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Abstract: FR-PO265

Beyond Tumor Regression: Exploring the Fatal Consequences of Immune Checkpoint Inhibitor (ICI)-Induced Triple M Syndrome and Myoglobin Nephropathy

Session Information

Category: Onconephrology

  • 1700 Onconephrology


  • Sheikh, M. Salman, Mayo Clinic Minnesota, Rochester, Minnesota, United States
  • Chowdhury, Raad Bin Zakir, Mayo Clinic Minnesota, Rochester, Minnesota, United States
  • Leung, Nelson, Mayo Clinic Minnesota, Rochester, Minnesota, United States

Immune checkpoint inhibitors (ICIs) have revolutionized cancer therapy. Despite showing remarkable tumor regressions and anti-tumor efficacy, these agents can also lead to life-threatening immune-related adverse events (irAEs). One exceedingly rare irAE is ICI-induced myocarditis with myositis/myasthenia overlap, also known as Triple M Syndrome. We present a case of Triple M Syndrome with acute kidney injury and provide a review of the clinical course.

Case Description

A 76-year-old male with melanoma was treated with a single dose of adjuvant Nivolumab. Two weeks later, he was admitted with sudden-onset angina, respiratory failure requiring emergent intubation, and neurological symptoms. Physical exam revealed bilateral ptosis, diplopia, and proximal muscle flaccid paralysis. Laboratory workup was notable for increasing troponins to 4783ng/L, markedly elevated liver enzymes, and elevated creatinine kinase (CK) of 6806 U/L. Serum myoglobin was elevated to 3799 mcg/L, aldolase was 100 U/L, and acetylcholine receptor antibodies were detected. EKG did not show ischemic features. Electromyography demonstrated significant abnormalities. The patient was diagnosed with ICI-induced myocarditis, myositis, and myasthenia gravis. Pulse dose steroid therapy was administered followed by plasma exchange. Persistent elevation of serum and urine myoglobin, even after CK normalization, resulted in pigment nephropathy requiring continuous renal replacement therapy (CRRT). Anti-thymoglobulin was administered for refractory irAE- but no benefit was observed. He ultimately expired. Autopsy revealed severe tubular injury with myoglobin casts, no ICI related interstitial findings, and focal lymphocytic myocarditis.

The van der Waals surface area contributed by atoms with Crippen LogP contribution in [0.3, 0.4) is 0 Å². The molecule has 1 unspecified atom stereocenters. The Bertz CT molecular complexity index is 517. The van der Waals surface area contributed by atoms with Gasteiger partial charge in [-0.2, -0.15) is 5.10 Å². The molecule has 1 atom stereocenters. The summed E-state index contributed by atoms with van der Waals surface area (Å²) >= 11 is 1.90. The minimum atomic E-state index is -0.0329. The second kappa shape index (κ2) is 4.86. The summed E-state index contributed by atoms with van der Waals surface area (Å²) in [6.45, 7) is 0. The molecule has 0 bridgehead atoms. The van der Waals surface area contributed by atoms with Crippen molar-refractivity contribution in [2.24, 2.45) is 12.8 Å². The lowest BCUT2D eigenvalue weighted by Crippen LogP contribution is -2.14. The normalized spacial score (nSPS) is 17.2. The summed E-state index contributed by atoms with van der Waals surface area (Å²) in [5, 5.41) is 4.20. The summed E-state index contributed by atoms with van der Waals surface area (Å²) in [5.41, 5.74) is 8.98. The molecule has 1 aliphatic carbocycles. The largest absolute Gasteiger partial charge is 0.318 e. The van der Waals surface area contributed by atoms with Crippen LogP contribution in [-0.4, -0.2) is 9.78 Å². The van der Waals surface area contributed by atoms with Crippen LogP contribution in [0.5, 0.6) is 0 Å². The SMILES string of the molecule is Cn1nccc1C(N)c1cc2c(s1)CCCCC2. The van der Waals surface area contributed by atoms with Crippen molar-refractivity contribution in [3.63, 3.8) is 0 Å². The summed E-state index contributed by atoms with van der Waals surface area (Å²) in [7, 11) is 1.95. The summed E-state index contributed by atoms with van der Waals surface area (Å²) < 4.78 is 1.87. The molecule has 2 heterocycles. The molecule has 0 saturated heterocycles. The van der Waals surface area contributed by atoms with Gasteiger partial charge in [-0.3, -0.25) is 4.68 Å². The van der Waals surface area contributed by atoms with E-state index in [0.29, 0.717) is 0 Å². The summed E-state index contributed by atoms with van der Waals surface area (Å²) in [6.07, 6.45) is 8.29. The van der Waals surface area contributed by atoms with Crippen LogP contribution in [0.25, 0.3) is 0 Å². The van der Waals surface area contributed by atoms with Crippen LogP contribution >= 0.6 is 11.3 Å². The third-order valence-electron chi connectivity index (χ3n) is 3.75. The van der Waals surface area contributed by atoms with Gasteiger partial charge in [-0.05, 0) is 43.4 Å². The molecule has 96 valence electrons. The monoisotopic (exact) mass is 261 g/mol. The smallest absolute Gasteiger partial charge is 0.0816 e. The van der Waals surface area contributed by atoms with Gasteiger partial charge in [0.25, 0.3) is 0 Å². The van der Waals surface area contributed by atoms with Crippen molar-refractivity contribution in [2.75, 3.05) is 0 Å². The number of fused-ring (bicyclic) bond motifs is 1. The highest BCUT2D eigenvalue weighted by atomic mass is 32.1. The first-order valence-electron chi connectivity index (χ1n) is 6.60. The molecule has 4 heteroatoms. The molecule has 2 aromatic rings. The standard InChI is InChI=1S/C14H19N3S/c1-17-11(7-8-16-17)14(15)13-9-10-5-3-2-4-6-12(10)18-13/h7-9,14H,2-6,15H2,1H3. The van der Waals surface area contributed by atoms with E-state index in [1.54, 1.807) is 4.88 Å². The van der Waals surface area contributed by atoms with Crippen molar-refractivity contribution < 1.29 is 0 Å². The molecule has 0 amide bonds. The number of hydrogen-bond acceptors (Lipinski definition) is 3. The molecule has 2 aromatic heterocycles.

This case presents Triple M Syndrome, an irAE characterized by myocarditis, myositis, and myasthenia overlap. The patient exhibited profound elevation in troponin and myoglobin levels, while CK levels were less remarkable. This suggests a predominant myocardial injury with a lesser extent of skeletal muscle involvement. Important to note is that the diagnosis of myositis relied on troponin and CK, while CK and myoglobin were necessary for diagnosing myoglobin pigment nephropathy. In summary, recognizing Triple M Syndrome as an irAE causing renal injury from myoglobin, and not necessarily only interstitial disease, is crucial.